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i jumped from mid to higher end rods this season and while i did gain some sensitivity (10-20%) i don't think its worth it over all. i use braid to fluoro on most of my rigs which adds a ton of sensitivity to average rods.

plus some of the high end rods had major down falls i didn't like ie the guides do not  'work' well with braid=it tangles horribly around the top three guides. i'm surprised they aren't designed to better work with braid.  some aren't balanced well. some high end rods have handles that are just too short. so i prefer to fish with most of my mid range over the high end.

i'm a huge fan of powell's which have the best of all worlds-sensitivity, balance, guides that work well with multiple lines, warranty.  i also really like my fenwick tech smallmouth for $129. its sensitive, ultra light, balanced and love the handle.  it feels better than a $385 rod. i just got a shimano compre off a member and it has really impressed me.

if you want to test 'high end' rods just buy them on sale ie discontinued or when they upgrade their line.  st croix has a bargain room and rods are 40% off when they roll out a new line.  TW also has Dobyns Champion for $185 during upgrades.

i thought i was going to be happy with more sensitivity but overall it's not worth it if the rod is miserable to cast ie isn't balanced, constantly gets tangled and the handle is too short for ur taste.

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Ive found a nice medium at the 150-200 mark. I may be losing some sensitivity, but not enough to justify sending another 100-200 dollars. Personally, I dont feel like I could ever justify spending 400 or so dollars on a rod (or reel) if im not fishing to make a living. I catch fish just fine on my current rigs and I enjoy fishing them. If you like higher end rods and you can afford them, great. I know plenty of guys do. Just not for me.

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Lots of factors to consider. How you fish is a big part of that. I fish mostly bottom contact baits in often deeper water. So sensitivity is a big deal for me. I used to dismiss the high end rods thinking they couldn't be THAT much better. I had a lot of trouble justifying my first GLX Loomis rod. It was tough to spend that kind of money on it. But it really was a game changer over my older, mid-priced Shimano sticks. Increased my fish catching quite a bit. Fishing with the same guys in the same spots, my catch rate really went up.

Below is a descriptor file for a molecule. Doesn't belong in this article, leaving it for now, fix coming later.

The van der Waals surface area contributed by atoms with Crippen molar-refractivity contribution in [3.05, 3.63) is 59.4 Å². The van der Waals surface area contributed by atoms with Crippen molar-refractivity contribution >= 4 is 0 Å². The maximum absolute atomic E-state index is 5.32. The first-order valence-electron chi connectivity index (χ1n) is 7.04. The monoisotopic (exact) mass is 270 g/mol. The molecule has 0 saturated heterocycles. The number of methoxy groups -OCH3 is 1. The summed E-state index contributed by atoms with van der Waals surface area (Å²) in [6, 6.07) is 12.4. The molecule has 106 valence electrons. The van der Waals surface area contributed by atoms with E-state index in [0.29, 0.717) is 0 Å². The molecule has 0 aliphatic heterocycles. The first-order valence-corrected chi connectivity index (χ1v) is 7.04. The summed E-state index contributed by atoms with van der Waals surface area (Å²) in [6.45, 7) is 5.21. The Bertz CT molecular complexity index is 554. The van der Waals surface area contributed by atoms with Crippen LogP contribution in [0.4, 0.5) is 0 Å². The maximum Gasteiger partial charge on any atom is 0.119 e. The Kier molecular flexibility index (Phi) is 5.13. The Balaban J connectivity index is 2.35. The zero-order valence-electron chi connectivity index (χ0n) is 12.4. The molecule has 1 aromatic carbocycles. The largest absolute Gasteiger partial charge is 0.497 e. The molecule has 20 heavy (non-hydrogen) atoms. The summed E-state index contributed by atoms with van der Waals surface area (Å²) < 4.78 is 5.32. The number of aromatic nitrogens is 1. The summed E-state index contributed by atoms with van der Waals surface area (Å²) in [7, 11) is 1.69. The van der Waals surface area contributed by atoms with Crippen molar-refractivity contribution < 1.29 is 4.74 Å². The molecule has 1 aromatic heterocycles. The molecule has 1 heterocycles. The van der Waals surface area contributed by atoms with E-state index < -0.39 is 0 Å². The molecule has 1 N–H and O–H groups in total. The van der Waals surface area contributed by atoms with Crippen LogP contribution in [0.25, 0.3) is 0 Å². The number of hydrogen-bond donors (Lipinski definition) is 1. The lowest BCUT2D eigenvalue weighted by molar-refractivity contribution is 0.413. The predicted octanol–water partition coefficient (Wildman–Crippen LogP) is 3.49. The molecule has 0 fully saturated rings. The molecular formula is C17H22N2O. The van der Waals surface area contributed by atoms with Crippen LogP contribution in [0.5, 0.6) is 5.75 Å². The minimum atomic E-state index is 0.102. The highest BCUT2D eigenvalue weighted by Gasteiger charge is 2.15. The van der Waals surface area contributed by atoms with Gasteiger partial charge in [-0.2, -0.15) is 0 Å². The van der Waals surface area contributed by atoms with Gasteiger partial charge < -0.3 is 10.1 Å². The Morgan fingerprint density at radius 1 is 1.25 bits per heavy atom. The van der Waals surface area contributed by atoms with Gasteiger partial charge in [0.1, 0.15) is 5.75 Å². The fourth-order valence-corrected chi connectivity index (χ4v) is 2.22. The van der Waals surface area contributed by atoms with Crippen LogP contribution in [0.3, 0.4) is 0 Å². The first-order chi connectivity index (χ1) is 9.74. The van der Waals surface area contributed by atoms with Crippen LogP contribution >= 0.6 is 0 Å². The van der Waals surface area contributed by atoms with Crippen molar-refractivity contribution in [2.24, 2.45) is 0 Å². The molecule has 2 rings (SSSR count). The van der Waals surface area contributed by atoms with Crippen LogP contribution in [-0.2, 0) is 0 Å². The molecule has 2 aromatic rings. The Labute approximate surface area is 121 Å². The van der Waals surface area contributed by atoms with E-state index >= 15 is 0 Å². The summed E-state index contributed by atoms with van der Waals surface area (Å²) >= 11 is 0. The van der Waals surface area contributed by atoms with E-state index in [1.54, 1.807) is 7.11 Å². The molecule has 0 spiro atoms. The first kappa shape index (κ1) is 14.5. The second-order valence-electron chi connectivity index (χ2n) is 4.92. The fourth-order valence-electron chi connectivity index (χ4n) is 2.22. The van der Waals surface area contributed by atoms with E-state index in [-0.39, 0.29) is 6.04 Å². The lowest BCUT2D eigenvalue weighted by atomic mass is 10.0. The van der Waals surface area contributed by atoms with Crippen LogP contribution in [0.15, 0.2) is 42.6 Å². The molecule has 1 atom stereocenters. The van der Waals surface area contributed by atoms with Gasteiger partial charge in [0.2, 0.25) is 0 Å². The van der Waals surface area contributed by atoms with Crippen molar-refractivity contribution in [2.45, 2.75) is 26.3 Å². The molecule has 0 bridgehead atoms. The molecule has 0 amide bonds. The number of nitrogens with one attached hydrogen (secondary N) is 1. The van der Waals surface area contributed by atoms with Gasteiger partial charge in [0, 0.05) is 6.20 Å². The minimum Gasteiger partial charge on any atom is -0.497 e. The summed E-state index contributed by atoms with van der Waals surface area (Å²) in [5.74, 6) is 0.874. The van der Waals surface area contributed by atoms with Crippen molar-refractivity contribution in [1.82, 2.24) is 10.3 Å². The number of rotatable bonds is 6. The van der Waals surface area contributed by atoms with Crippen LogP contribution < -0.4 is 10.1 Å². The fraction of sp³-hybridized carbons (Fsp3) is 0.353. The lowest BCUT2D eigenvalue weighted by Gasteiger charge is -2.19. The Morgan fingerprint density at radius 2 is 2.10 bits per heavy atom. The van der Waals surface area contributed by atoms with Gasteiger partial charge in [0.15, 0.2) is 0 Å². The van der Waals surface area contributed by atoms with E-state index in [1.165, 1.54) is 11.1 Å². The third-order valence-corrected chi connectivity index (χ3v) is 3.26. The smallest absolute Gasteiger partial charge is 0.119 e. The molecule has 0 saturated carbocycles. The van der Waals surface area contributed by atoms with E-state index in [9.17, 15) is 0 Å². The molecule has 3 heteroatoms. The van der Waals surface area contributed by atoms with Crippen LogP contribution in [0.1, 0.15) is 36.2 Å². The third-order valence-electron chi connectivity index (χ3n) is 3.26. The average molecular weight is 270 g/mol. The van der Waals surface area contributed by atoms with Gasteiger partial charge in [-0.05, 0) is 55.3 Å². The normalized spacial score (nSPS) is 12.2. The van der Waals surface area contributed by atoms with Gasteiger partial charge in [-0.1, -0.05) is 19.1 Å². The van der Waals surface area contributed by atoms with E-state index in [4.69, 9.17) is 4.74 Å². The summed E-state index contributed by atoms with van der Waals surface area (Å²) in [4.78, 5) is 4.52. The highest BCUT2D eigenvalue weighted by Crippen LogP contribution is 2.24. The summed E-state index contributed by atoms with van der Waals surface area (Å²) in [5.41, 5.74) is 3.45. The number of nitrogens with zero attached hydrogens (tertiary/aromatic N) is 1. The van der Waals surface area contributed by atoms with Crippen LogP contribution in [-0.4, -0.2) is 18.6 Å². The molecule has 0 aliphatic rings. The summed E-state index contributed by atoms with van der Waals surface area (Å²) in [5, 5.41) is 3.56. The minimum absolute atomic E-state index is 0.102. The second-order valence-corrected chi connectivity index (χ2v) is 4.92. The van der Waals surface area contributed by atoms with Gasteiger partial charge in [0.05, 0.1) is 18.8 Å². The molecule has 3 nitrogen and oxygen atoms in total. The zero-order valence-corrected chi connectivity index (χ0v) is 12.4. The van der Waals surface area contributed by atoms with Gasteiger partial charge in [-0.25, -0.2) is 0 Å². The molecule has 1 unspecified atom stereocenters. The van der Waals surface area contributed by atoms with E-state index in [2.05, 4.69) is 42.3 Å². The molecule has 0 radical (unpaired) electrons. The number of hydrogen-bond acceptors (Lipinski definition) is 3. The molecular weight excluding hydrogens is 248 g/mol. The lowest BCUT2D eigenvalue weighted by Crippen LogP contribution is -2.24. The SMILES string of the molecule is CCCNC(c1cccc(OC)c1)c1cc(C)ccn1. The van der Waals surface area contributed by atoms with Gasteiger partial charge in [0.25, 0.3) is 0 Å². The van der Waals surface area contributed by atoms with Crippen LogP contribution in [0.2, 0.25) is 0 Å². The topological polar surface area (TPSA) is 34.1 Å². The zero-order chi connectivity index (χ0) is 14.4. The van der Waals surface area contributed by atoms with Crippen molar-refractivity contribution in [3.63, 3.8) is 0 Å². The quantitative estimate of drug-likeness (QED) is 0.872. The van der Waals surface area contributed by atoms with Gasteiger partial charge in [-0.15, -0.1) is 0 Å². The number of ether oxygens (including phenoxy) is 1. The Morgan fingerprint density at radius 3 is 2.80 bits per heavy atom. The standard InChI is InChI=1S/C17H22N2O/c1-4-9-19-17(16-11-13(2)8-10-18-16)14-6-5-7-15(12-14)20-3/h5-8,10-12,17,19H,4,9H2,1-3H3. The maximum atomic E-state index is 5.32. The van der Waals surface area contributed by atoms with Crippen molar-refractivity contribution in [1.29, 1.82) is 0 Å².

Now I have no internal struggles at all when buying high end rods. I KNOW they're worth it for me. :grin:

 

The NRX was another step up from there sensitivity-wise. Incredible rods. See if you can find one used. If you fish a lot of bottom contact stuff, I bet it'll be a game changer for you.

 

I think I definitely would go for a few of the higher priced, better quality rods in my arsenal if I could.

 

Earlier this year I realized that the biggest impact to improve my fishing would be to have MORE rods, than fewer higher QUALITY rods. Right now I'm trying to get better at patterning the fish, and quickly switching tactics and colors with more rods would have the biggest impact for me.

 

So far I've got about 10 rods I rig up and bring with me so I'm starting to get there - now I just need to learn how to use them effectively to figure the fish out! I have a feeling after a year or so of learning to pattern better, I can start looking to upgrade a few select poles with my money. :)

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i jumped from mid to higher end rods this season and while i did gain some sensitivity (10-20%) i don't think its worth it over all. i use braid to fluoro on most of my rigs which adds a ton of sensitivity to average rods.

plus some of the high end rods had major down falls i didn't like ie the guides do not  'work' well with braid=it tangles horribly around the top three guides. i'm surprised they aren't designed to better work with braid.  some aren't balanced well. some high end rods have handles that are just too short. so i prefer to fish with most of my mid range over the high end.

i'm a huge fan of powell's which have the best of all worlds-sensitivity, balance, guides that work well with multiple lines, warranty.  i also really like my fenwick tech smallmouth for $129. its sensitive, ultra light, balanced and love the handle.  it feels better than a $385 rod. i just got a shimano compre off a member and it has really impressed me.

if you want to test 'high end' rods just buy them on sale ie discontinued or when they upgrade their line.  st croix has a bargain room and rods are 40% off when they roll out a new line.  TW also has Dobyns Champion for $185 during upgrades.

i thought i was going to be happy with more sensitivity but overall it's not worth it if the rod is miserable to cast ie isn't balanced, constantly gets tangled and the handle is too short for ur taste.

I do light flipping with my GLX 844, the braid sticks like velcro to my guides, especially when I snap the lure out of the weed and the loose line whips.

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I fish rods from the fenwick elite tech and phenix recon on the low end. A fair amount of Gen 1 cumaras in the mid ground, and towards the higher end megabass orochi xx, shimano cumulus, a few champion extremes and an nrx. I believe that the rods I am fishing suit my needs the best and offer the great performance for the price points each are at. None were purchase at full retail price making them more affordable and attainable.

For the most part the sensitivity moves up slightly as you move up my rod arsenal. Also the level of crispness and blank quality increase. To an extent casting distance is also better especially with the nrx and megabass orochi rods.

I don't have an issue with bite detection with any of them. They all serve a purpose and allow for ease of use for long days on the water.

Is my nrx 2x the rod as my cumara or 2x as sensitive. Probably not. However I can feel the difference. In deep water or very windy conditions sometimes that extra bit of sensitivity gives you an advantage. Always buy the best you can afford, take care of your gear so that when the time comes, you can sell it and use the money for an upgrade.